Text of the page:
The symbolism of ships is as pervasive in the Vedas as that of the
sea, which it tends to reinforce. The saving action of Agni, the
sacred fire, is frequently compared to a ship that carries us across
the river or sea.
As a ship across the river (or sea), Agni, take us across to safety
Agni will deliver us across all difficulties, as a ship across the
river (or sea; I.99.1).30
Agni, destroyer of difficulties, deliver us across all danger as a
ship across the river (or sea; V.5.9).31
This image of wisdom, symbolized by fire, taking us across the river
or ocean of worldly difficulties, remains in all Indian philosophy and
is found in both Hindu and Buddhist works.
Other Vedic Gods save their worshippers from across the sea through a
ship. The Ashwins are the main saviours and miracle workers of the
Gods and this is one of their most famous actions.
When he was lost in the supportless, foundationless, ungraspable
ocean, you put forth your strength, oh Ashwins. You bore Bhujyu home,
mounted on a ship with a hundred oars (I.116.5).32
Earlier in this hymn we read:
For three nights and three days, oh Ashwins, you carried Bhujyu with
your swift birds. To the other shore of the wet ocean, with three
vehicles with a hundred feet and six horses (I.116.4).33
This is not a confused image of ocean travel. Bhujyu stands for the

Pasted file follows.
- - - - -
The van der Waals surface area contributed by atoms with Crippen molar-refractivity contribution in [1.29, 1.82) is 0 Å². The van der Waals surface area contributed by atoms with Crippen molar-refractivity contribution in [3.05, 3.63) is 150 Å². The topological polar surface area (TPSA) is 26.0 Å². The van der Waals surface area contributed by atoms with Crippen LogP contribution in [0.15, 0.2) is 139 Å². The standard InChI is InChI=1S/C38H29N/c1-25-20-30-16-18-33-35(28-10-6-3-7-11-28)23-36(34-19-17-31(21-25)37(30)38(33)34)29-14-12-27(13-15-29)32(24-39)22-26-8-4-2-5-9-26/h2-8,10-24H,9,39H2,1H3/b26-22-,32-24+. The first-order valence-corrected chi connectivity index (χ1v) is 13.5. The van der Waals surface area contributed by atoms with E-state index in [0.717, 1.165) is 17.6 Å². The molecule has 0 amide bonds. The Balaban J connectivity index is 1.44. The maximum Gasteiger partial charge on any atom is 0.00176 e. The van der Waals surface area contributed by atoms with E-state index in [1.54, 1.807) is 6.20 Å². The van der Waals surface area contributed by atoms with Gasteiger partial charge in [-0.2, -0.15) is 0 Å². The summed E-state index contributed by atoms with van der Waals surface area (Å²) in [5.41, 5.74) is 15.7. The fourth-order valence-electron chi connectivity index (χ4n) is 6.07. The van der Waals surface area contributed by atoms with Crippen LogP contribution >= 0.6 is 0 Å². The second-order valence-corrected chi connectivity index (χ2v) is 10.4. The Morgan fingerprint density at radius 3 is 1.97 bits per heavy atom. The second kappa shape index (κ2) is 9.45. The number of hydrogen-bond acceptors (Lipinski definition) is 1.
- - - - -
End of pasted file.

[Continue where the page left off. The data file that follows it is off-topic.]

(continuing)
Sun. The three vehicles with a hundred feet and six horses are the
360 days of the year or degrees of the zodiac. The three days and
three nights are a period at the end of the year wherein the Sun
renews its light. Ocean travel is thus interwoven with the solar myth.
The yearly return of the Sun follows the myth of crossing the ocean -
an apt symbol for a maritime people. The sunset on the sea would give
rise to such an image.
These ships that travel in the atmosphere and are often compared to
birds or horses must be sailing vessels. The poetic vision of sailing
ships would see them as birds flying in the blue of the sea, like the
blue of the sky. We read of Bhujyu's rescue:
With ships of the nature of the wind that travel through the
atmosphere and keep the water away (I.116.3).34
This story of Bhujyu and his rescue from the ocean by the Ashwins and
their mystic ship is a common Vedic myth.
Ashwins, you bore Bhujyu from the flooding ocean with straight moving
Ashwins, you delivered Taugrya (Bhujyu) across the ocean (I.118.6).36
You carried Bhujyu, the son of Tugra, from the watery ocean by birds,
through the air (VI.62.6).37
Ashwins, Bhujyu cast in the ocean, you bore across the floods with
your unfailing horses (VII.69.7).38
When the son of Tugra served you, abandoned in the sea, then with
wings your vehicle flew (VIII.5.22).
Bhujyu is also one of the main mythic ancestors of the Vedic people,
who call themselves 'Tugra' or 'Taugra' after his ancestry. The
implication is that the Vedic people in part were refugees from some
hostile land across the sea.